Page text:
Chris Hopkins, political research director at Savanta ComRes, said: ‘That rope for Boris Johnson just got shorter as the latest allegations of further lockdown breaches in No.10 emerge and, crucially, this time Boris Johnson may lack plausible deniability due to the rumours circling that he and his wife attended the drinks event on 20 May while the rest of the country were restricted to meeting just one other person socially outdoors.
‘A 12-point increase in those saying he should resign compared to Christmas Partygate is significant, but ultimately it’s not the court of public opinion that Johnson will be tried in; it’s his own party.’
The separate YouGov poll found 56 per cent of people thought the PM should resign, while 27 per cent said he should stay in his role and 17 per cent did not know.
When a similar question about whether Mr Johnson should remain as leader of the Conservative Party was posed by YouGov on November 22, 48 per cent said he should stand down, 31% that he should stay, while 22 per cent answered that they did not know.
On May 20, 2020, the Met had told people they could have a picnic, exercise or do sport outside providing you are ‘on your own, with people you live with, or just you and one other person’.
Oliver Dowden, then the culture secretary, used a Downing Street press conference that day to remind the public they could ‘meet one person outside of your household in an outdoor, public place provided that you stay two metres apart’. It is understood Mr Dowden was not at the ‘BYOB’ bash.
A total of 807 fixed penalty notices for Covid-related offences were issued in the week of May 15 – 21 2020 across all forces, according to the National Police Chiefs’ Council.
Mr Reynolds’s email, which was leaked to ITV News, said: ‘Hi all, after what has been an incredibly busy period it would be nice to make the most of the lovely weather and have some socially distanced drinks in the No10 garden this evening. Please join us from 6pm and bring your own booze!’
Downing Street said yesterday that the PM still has ‘full confidence’ in his PPS.
Sir David Normington, a former Whitehall permanent secretary and former First Civil Service Commissioner, suggested there should have been an external probe into the Partygate claims.
But he said Ms Gray was the ‘best person’ within Whitehall to look into the allegations.
‘She will be very aware that she has the reputation and possibly the careers of senior civil servants and possibly of the Prime Minister in her hands, and that is a very difficult position to be in, however fair and fearless and rigorous you are,’ he told BBC Radio 4’s Today programme.
Calling the position Ms Gray finds herself in ‘very odd’, the former Home Office mandarin added: ‘She has in her previous role as head of propriety and ethics investigated Cabinet ministers, the behaviour of Cabinet ministers and so on, but I think it is fairly unprecedented for her to be investigating behaviour of the Prime Minister and, of course, of the Cabinet Secretary and the principal private secretary in No 10.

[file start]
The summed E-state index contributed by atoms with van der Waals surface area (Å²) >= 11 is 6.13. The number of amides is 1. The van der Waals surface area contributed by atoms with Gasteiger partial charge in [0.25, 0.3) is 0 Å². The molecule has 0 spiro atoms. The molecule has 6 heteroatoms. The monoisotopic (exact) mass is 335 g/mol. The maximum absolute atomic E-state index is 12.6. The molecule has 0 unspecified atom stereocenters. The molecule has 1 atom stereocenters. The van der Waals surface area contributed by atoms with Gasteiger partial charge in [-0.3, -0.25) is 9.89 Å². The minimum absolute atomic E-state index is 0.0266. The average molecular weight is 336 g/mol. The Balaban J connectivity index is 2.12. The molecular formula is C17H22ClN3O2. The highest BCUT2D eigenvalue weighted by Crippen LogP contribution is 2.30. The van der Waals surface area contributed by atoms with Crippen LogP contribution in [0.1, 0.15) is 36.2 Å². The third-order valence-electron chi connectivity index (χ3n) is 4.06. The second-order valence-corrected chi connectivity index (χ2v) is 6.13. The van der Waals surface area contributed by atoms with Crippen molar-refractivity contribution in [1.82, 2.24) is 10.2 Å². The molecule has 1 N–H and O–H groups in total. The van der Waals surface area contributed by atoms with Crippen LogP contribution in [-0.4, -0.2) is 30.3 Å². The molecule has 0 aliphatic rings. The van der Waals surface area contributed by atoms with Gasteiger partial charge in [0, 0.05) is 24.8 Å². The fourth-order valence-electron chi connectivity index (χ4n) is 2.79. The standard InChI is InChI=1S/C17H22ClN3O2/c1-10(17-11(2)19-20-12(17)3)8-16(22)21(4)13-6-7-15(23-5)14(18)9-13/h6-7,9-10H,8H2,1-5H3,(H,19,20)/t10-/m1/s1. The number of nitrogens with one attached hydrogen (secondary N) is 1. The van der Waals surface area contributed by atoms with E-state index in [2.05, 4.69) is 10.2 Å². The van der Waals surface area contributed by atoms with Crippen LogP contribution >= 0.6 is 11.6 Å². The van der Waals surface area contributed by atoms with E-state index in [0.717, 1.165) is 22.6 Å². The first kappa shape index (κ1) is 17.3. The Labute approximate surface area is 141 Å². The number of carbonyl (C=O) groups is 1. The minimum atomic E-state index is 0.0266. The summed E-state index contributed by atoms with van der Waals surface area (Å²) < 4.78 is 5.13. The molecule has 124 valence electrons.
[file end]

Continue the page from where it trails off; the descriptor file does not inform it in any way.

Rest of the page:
‘This is a step beyond, I think, anything she will have done in the past.’
Asked whether there should have been an external investigation into what went on in Downing Street, Sir David said it might have been ‘better to have someone from outside’, but added: ‘If we are going to have a civil servant doing it, Sue Gray is the best person to do it.
‘She has the confidence both of people who worked in previous governments, Labour governments and Conservative governments, so we are where we are.’
Mr Johnson’s authority has come under serious challenge among backbenchers and Cabinet colleagues in recent months, including over Partygate.
In December, the PM insisted that a photo of a gathering in the No10 garden where staff were seen eating cheese and drinking wine from May 15, 2020 showed people ‘working’.
Another photo, obtained by the Sunday Mirror, showed Mr Johnson hosting a Christmas quiz in Downing Street in winter 2020.
The PM has also come under criticism for imposing restrictions including facemarks and Covid passes in response to the Omicron variant – an issue that sparked Lord Frost’s dramatic resignation last month.
Barrister Adam Wagner, an expert on Covid regulations, said that on the basis of what was known, the gathering on May 20, 2020 was ‘unlikely to be legal for attendees’.
He added: ‘Being outside the home was illegal at the time unless – the only potentially relevant exception – it was for the need to work. Socially distanced drinks and bring your own booze don’t sound like work.’
However, he pointed to a ‘loophole of people not themselves being liable for having parties in their back gardens’ – which was subsequently closed later in the year. He suggested that as a result the only potential legal threat to the PM would be as an accessory to other people’s breach.
Labour MP Afzal Khan (left) told the Commons yesterdat: ‘My mum died of Covid in March 2020. She died alone in hospital while I sat in the car outside trying to be as close to her as I could. The DUP’s Jim Shannon (right) broke down as he said his mother-in-law died alone in 2020, and demanded full disclosure of what had happened in Downing Street
A snap poll found that 66 per cent of the public thought the PM should resign over the ‘Partygate’ furore
A Met Police tweet on May 20, 2020 laying down the rules that prevented more than two people from different households from meeting outside